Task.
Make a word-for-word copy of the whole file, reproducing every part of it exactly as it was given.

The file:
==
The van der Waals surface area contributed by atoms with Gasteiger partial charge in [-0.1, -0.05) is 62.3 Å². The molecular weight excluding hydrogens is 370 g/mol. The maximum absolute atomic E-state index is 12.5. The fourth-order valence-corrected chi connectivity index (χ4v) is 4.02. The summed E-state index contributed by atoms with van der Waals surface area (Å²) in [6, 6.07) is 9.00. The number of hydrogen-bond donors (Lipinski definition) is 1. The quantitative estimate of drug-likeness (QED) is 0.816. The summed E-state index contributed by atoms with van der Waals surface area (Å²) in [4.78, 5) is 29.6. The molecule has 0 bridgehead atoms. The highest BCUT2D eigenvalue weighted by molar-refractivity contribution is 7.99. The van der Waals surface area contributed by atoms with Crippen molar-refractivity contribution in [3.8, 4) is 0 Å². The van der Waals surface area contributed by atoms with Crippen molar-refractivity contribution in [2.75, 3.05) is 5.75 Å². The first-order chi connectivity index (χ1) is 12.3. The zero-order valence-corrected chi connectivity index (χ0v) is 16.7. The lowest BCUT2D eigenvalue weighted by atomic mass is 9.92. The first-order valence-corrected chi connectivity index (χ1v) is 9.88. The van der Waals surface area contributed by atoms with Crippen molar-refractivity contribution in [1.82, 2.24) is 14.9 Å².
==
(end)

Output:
The van der Waals surface area contributed by atoms with Gasteiger partial charge in [-0.1, -0.05) is 62.3 Å². The molecular weight excluding hydrogens is 370 g/mol. The maximum absolute atomic E-state index is 12.5. The fourth-order valence-corrected chi connectivity index (χ4v) is 4.02. The summed E-state index contributed by atoms with van der Waals surface area (Å²) in [6, 6.07) is 9.00. The number of hydrogen-bond donors (Lipinski definition) is 1. The quantitative estimate of drug-likeness (QED) is 0.816. The summed E-state index contributed by atoms with van der Waals surface area (Å²) in [4.78, 5) is 29.6. The molecule has 0 bridgehead atoms. The highest BCUT2D eigenvalue weighted by molar-refractivity contribution is 7.99. The van der Waals surface area contributed by atoms with Crippen molar-refractivity contribution in [3.8, 4) is 0 Å². The van der Waals surface area contributed by atoms with Crippen molar-refractivity contribution in [2.75, 3.05) is 5.75 Å². The first-order chi connectivity index (χ1) is 12.3. The zero-order valence-corrected chi connectivity index (χ0v) is 16.7. The lowest BCUT2D eigenvalue weighted by atomic mass is 9.92. The first-order valence-corrected chi connectivity index (χ1v) is 9.88. The van der Waals surface area contributed by atoms with Crippen molar-refractivity contribution in [1.82, 2.24) is 14.9 Å².